Category Archives: Ecological Economics

Wisconsin, Egypt – It’s the Economy, Stupid

Wisconsin Governor Scott Walker is trying to stimulate the economy by eliminating corporate income taxes and regulations on businesses and cutting taxes on wealthy people. These kinds of activities do stimulate GDP. Here’s how.

Wealthy people, like Lindsay Lohan, Brittney Spears, Mel Gibson, and Charlie Sheen have people, including paparazzi and media people following them around. That costs money. They do things in a spectacular way, and when they do stupid things in a spectacular way they have lawyers get them out of trouble. Economists call this “multipliers.” The lawyers, paparazzi and media folks need to eat, sleep, rent hotel rooms, etc. And they don’t camp out and chow down on toast, water, and dried fruits and nuts. Celebrities often require high powered consultants from the sex and pharmaceuticals industries. When they trigger rapid increases in the entropy of hotel rooms, by “trashing” them, carpenters, electricians, decorators, architects and others need be hired to restore the room – all this costs money, and stimulates GDP.

When regulations are lax or eliminated businesses regulate themselves. This stimulates GDP. Consider the recent GDP stimulus of Wall Street, when those npw-legendary credit default swaps raised real estate values (until they crashed). Similarly, when industries are releived of the burden of environmental regulations, they create products which increase GDP and pollution which is not counted in GDP. When the pollution is cleaned up, at taxpayer expense, the GDP again increases. We see this dramatically in Tennessee, at the site of the Kingston Steam Plant. When a flood released 1.2 billion gallons of toxic coal ash sludge from the coal-fired power plant, December, 22, 2008, the cleanup costs were added to the bills of the people who buy power from the TVA.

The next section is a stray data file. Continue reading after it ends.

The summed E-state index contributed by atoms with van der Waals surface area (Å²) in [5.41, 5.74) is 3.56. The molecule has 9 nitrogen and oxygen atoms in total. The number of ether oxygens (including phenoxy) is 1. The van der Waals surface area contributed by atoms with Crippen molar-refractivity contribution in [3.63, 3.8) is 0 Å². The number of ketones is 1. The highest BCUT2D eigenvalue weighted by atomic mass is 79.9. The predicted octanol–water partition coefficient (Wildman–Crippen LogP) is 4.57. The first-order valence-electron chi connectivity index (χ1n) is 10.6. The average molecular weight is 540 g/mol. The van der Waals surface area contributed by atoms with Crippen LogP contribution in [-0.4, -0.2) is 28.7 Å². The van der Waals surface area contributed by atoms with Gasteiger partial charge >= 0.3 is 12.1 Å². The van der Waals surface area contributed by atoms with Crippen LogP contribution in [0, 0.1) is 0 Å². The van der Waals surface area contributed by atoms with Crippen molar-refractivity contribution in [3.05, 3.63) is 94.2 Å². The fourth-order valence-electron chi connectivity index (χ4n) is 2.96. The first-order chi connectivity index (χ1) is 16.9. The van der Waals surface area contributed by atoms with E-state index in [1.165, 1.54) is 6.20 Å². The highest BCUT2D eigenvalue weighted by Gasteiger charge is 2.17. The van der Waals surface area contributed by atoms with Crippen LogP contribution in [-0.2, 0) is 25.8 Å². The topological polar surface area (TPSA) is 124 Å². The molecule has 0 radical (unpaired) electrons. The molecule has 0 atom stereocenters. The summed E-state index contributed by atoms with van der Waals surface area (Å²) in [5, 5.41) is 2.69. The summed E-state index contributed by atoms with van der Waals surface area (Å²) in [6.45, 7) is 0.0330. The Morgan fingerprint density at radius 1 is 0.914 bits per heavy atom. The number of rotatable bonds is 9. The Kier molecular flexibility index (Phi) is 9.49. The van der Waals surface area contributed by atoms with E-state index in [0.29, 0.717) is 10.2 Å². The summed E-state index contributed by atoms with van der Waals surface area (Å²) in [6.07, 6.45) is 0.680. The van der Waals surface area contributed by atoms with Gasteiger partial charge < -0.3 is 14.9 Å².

Note that there are people who think about ecological economcis understand the costs of cleaning up pollution, and other things they call economic bads, should not be considered a component of the health of an economy. They favor the use of indices like the Genuine Progress Indicator, GPI.

However, in words Alan Greenspan might use, “with a syncopatedly integrated interperiodic boom-bust bubble-pop series of microeconomic events pursuant to macroeconomic cyclical patterns we will sustain high employment with simultaneous episodic high unemployment, causing elevated productivity and de-elevated wages, giving many people virtually sufficient purchasing power to buy most of the necessities they need to live productively, work their entire lives, create terrific negative net worth, also known as debt, and give their children some of the education they will need, unless or until they get sick or incapacitated.”

Wisconsin Governor Scott Walker is trying to make Wisconsin business friendly by eliminating corporate income taxes. What he could do is use the power of Eminent Domain to take over a few mansions and then give them to Lohan, Spears, Gibson, and Sheen. Those four, by themselves, could stimulate the economy, especially in a small state like Wisconsin. Imagine what they could accomplish working, or playing, together. The synergies would be terrific. Walker could recreate Madison as “The Hamptons North West” or “Hollywood North East” – he could pay the Post Office for special zip codes, for example, 90210-A and 11937-B. Their lifestyle would stimulate the economy in a significantly more dramatic, and probably less unsustainable manner than cutting taxes for Koch Industries and rich folks and their hangers on who would jet off to Paris, the Riveria, or the real Hamptons and stimulate the economy in those places.